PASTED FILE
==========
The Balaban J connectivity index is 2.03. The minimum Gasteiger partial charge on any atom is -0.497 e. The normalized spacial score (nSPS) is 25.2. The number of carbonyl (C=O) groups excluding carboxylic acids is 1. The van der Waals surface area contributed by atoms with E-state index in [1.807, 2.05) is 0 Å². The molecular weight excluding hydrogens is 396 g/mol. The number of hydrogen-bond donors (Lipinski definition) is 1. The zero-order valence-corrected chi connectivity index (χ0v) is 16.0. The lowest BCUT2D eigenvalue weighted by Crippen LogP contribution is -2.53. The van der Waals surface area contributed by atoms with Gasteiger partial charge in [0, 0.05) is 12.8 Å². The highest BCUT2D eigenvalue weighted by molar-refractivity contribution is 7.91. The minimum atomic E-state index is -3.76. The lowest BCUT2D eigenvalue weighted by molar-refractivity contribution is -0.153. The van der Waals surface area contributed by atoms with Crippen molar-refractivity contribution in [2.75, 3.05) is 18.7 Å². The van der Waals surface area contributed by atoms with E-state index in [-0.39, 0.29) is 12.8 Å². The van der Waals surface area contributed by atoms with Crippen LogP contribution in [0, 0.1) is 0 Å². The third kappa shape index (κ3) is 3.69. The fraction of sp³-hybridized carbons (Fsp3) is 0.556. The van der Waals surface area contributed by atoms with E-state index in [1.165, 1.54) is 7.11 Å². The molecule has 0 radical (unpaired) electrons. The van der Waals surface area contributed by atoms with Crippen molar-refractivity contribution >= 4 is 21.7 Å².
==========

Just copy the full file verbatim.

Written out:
The Balaban J connectivity index is 2.03. The minimum Gasteiger partial charge on any atom is -0.497 e. The normalized spacial score (nSPS) is 25.2. The number of carbonyl (C=O) groups excluding carboxylic acids is 1. The van der Waals surface area contributed by atoms with E-state index in [1.807, 2.05) is 0 Å². The molecular weight excluding hydrogens is 396 g/mol. The number of hydrogen-bond donors (Lipinski definition) is 1. The zero-order valence-corrected chi connectivity index (χ0v) is 16.0. The lowest BCUT2D eigenvalue weighted by Crippen LogP contribution is -2.53. The van der Waals surface area contributed by atoms with Gasteiger partial charge in [0, 0.05) is 12.8 Å². The highest BCUT2D eigenvalue weighted by molar-refractivity contribution is 7.91. The minimum atomic E-state index is -3.76. The lowest BCUT2D eigenvalue weighted by molar-refractivity contribution is -0.153. The van der Waals surface area contributed by atoms with Crippen molar-refractivity contribution in [2.75, 3.05) is 18.7 Å². The van der Waals surface area contributed by atoms with E-state index in [-0.39, 0.29) is 12.8 Å². The van der Waals surface area contributed by atoms with Crippen LogP contribution in [0, 0.1) is 0 Å². The third kappa shape index (κ3) is 3.69. The fraction of sp³-hybridized carbons (Fsp3) is 0.556. The van der Waals surface area contributed by atoms with E-state index in [1.165, 1.54) is 7.11 Å². The molecule has 0 radical (unpaired) electrons. The van der Waals surface area contributed by atoms with Crippen molar-refractivity contribution >= 4 is 21.7 Å².